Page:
Brianna Henries: Moderate ThisChange for people and the planet has never happened by unanimous votes or coddling the powerful. It’s always happened by a few brave people being willing to be vocal and hold the feet of powerful people to the fire. I’m honored to stand in a long line of Rhode Islanders who have done just that.
Published on January 4, 2021
By Brianna Henries
As a freshman entering the Rhode Island State House representing House District 64 for East Providence, I am gearing up to begin the 2021 session on the 5th of January. On our first day of session, the House will cast what is possibly the most important vote of the next two years – the vote for Speaker of the House. Since there is no longer anyone challenging Joe Shekarchi for the Speakership, I cannot in good conscience do anything other than abstain from the vote for Speaker of the House.
After former Speaker of the House Nick Mattiello lost his seat in disgrace, I have watched the power of the Speakership handed off swiftly to his right-hand man Joe Shekarchi. It’s more of the transactional politics that we’ve seen in our state over and over again.
As inauguration day approaches, I remind myself of the burning commitment to the very things I promised my constituents on the campaign trail. I promised that I would not go along to get along and that I would represent the sick and tired. That I would not continue to prop up the same powerful people who have harmed our communities over and over again.
The State House is a place where we write the law, but it is governed by a lot of unspoken rules. Recently in a news interview, I was dismissed by Representative Shekarchi for being young, inexperienced, and passionate. When Representative Shekarchi says the State House “has a way of moderating everybody,” what he means is that representatives face enormous pressure from the good old boys’ club to get in line, along with threats of political consequences if they refuse.
I know that legislating is hard work and I look forward to learning from my experienced colleagues, but I also refuse to answer to leadership. I was elected by my constituents to challenge insider politics, not to join it. My life experiences allow me to create solutions from a perspective that’s altogether different from the status quo and the echo chamber they live in. There are not enough political science courses that can teach someone how to be a servant leader. There is a way to lead by making space for multiple voices and not moderate the voices of working families and the diversity they represent.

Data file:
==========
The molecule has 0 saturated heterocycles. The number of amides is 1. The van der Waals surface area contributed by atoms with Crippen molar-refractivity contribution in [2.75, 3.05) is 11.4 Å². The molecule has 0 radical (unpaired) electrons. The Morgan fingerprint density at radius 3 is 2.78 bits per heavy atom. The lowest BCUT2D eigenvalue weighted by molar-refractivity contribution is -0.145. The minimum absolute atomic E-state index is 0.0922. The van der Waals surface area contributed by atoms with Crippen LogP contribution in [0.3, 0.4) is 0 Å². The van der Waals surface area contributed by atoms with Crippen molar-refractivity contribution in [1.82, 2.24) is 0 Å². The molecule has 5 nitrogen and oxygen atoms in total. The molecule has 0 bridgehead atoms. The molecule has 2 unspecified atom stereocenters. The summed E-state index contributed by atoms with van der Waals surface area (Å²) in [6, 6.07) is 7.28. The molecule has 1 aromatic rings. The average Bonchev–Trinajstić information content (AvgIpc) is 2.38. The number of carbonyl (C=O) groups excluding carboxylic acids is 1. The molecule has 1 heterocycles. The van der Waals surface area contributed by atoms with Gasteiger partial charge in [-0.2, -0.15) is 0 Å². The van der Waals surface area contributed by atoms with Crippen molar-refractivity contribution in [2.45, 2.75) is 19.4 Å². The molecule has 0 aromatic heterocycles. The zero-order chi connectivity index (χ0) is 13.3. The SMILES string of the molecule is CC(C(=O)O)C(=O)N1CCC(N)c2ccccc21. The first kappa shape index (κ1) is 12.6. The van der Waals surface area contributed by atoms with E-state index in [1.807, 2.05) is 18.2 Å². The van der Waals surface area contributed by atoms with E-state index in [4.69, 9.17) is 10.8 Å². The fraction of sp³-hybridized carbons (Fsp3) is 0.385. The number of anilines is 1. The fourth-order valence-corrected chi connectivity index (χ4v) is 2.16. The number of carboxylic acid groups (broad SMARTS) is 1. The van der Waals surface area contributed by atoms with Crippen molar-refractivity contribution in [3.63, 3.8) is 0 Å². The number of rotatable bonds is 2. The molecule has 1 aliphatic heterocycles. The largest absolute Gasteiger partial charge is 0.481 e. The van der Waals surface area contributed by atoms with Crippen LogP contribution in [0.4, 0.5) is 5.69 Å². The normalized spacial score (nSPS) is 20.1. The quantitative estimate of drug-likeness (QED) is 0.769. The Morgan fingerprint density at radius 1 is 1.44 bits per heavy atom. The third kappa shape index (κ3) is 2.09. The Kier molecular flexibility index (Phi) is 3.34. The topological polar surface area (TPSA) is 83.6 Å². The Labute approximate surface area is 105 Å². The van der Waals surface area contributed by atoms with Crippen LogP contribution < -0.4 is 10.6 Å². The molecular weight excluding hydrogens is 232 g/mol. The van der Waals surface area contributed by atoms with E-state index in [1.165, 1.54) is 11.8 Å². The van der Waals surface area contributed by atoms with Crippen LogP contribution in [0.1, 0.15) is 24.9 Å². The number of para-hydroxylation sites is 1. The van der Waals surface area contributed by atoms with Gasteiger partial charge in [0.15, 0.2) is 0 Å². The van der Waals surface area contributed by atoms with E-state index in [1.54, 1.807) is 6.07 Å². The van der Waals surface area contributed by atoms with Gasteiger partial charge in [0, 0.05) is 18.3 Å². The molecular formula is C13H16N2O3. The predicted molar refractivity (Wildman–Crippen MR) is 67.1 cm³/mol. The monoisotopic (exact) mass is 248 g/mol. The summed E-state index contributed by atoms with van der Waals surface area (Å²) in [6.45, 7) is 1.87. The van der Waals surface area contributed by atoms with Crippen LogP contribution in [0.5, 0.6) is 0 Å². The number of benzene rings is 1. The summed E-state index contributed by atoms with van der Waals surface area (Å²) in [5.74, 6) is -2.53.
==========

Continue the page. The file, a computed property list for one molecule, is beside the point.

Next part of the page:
I have two years to prove to my constituents that I can do right by them and I take issue with the fact that their voice is considered shelved until leadership finds favor with me. In the face of multiple crises, we have to stop operating in a transactional culture where we use our constituents’ very lives as currency. No amount of gift baskets, dinners or committee positions will change the fact that I was raised to be courageous and do the right thing even when it can feel futile. The work can be exhausting, but the yield is fruitful.
Not too long ago we were all celebrating dissent nationally – on banners on profile pictures and mugs and mantras. We agreed dissent in the face of the most powerful – those who pressure other officials to buckle and fall in line under them – was good. I look forward to working with my colleagues because I know many of them value this characteristic. I’m confident my vote will open doors for collaboration, not close them.
What seems like an obvious choice somehow lands me in a very familiar place – in the minority. When we find ourselves in the minority, we often look around to see who will use their privilege to stand alongside us, we seek out allies.
Just like many progressive political women of color who decided to step out in faith and withhold their support for the handpicked “chosen ones,” I find myself at risk of falling into the tropes of the “cocky freshman,” “radical progressive,” or – my personal favorite – “angry Black woman.” Maybe we are angry because when the going gets tough those with the most privilege, the ones that so often promise to fight alongside us, refuse to help bear the weight of dissent. They seem too comfortable with abandoning us in the fight for justice for a seat at the table of the very people who toss nothing more than crumbs to working families.
It is obvious to me that this is more than one abstention vote. This is more than a protest vote – this is a vote for the people. This is a vote saying that I can not be owned or bought. This is a vote for consistency from the campaign trail to the chamber. It is a vote for a sustainable planet and a vote for equity. Working class people don’t have time for me to play politics as usual. Two years ago nineteen House members voted to abstain from the leadership vote which created the Reform Caucus and pushed us towards much needed rules change. This year I abstain to continue the project of building a government that truly represents the interests of the people of our state. I get the honor of participating in this larger trajectory of change.
Change for people and the planet has never happened by unanimous votes or coddling the powerful. It’s always happened by a few brave people being willing to be vocal and hold the feet of powerful people to the fire. I’m honored to stand in a long line of Rhode Islanders who have done just that.
Funding for our reporting relies on the generosity of readers like you. Our independence allows us to write stories that hold RI state and local government officials accountable. All of our stories are free and available to everyone. But your support is essential to keeping Steve on the beat, covering the costs of reporting our stories. If you are able to, please support us. Every contribution, big or small is so valuable. You provide the motivation and financial support to keep doing what we do. Thank you.